Second Mother’s Day Under the Coronavirus Pandemic Offers More Hope Than the First

Signs about Mother’s Day are displayed at a home decor department store in Northbrook, Ill., Saturday, May 8, 2021. (AP Photo/Nam Y. Huh)

Families that were separated by the coronavirus pandemic in 2020 and thus were unable to see and wish their mothers Happy Mother’s Day were rewarded this year due to the roll out of the virus vaccines. Joyous reunions marked this years Mother’s Day among vaccinated mothers and children along with other relatives. It felt good to take the masks off. It felt good to get close up. It felt good to whisper an ‘I love you’ in your mother’s ear.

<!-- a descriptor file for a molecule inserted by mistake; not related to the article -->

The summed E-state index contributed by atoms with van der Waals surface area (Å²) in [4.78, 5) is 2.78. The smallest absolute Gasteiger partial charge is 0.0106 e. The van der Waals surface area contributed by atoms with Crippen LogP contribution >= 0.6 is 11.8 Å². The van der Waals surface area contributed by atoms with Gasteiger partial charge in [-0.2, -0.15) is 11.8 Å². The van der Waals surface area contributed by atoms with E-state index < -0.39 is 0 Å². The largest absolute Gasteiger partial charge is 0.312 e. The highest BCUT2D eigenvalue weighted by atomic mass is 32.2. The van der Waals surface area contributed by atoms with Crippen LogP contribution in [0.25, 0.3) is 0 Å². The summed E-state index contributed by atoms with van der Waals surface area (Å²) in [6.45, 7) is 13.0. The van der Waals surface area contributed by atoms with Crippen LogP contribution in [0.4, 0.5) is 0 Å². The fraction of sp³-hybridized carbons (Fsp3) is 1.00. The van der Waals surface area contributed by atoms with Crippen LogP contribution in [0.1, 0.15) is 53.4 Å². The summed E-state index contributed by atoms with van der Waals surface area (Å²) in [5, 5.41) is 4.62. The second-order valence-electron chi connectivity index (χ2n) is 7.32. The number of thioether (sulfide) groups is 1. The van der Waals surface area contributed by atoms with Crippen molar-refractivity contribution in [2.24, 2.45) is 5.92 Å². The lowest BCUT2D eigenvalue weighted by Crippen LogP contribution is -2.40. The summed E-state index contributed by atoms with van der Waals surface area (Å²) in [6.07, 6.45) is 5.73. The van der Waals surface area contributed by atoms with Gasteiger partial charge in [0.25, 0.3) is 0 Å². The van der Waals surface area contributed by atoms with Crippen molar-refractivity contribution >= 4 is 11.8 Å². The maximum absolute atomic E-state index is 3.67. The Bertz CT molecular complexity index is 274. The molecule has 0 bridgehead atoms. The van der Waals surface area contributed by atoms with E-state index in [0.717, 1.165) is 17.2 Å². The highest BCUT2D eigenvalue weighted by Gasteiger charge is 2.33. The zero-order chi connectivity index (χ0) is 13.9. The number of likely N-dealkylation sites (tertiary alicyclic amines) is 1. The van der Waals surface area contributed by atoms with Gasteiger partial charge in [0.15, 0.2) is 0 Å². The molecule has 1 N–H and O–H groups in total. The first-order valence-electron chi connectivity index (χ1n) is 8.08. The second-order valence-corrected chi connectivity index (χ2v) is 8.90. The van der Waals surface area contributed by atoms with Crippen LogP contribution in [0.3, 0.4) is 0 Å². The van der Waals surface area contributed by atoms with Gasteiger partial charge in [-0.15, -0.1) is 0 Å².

Some long-term facilities helped make this years Mother’s Day a special one by allowing family members to visit in person. Residents were allowed to go out with their family for that special meal at their favorite eating place and return without being quarantined.

“Residents can feel the energy now that families are coming in,” said Kelley Fulkerson, business office manager at Addington in Northville.

But while some were exchanging hugs and kisses and laughter there were many who were grieving because they had lost their mothers to the deadly virus.

– Ella Breedlove

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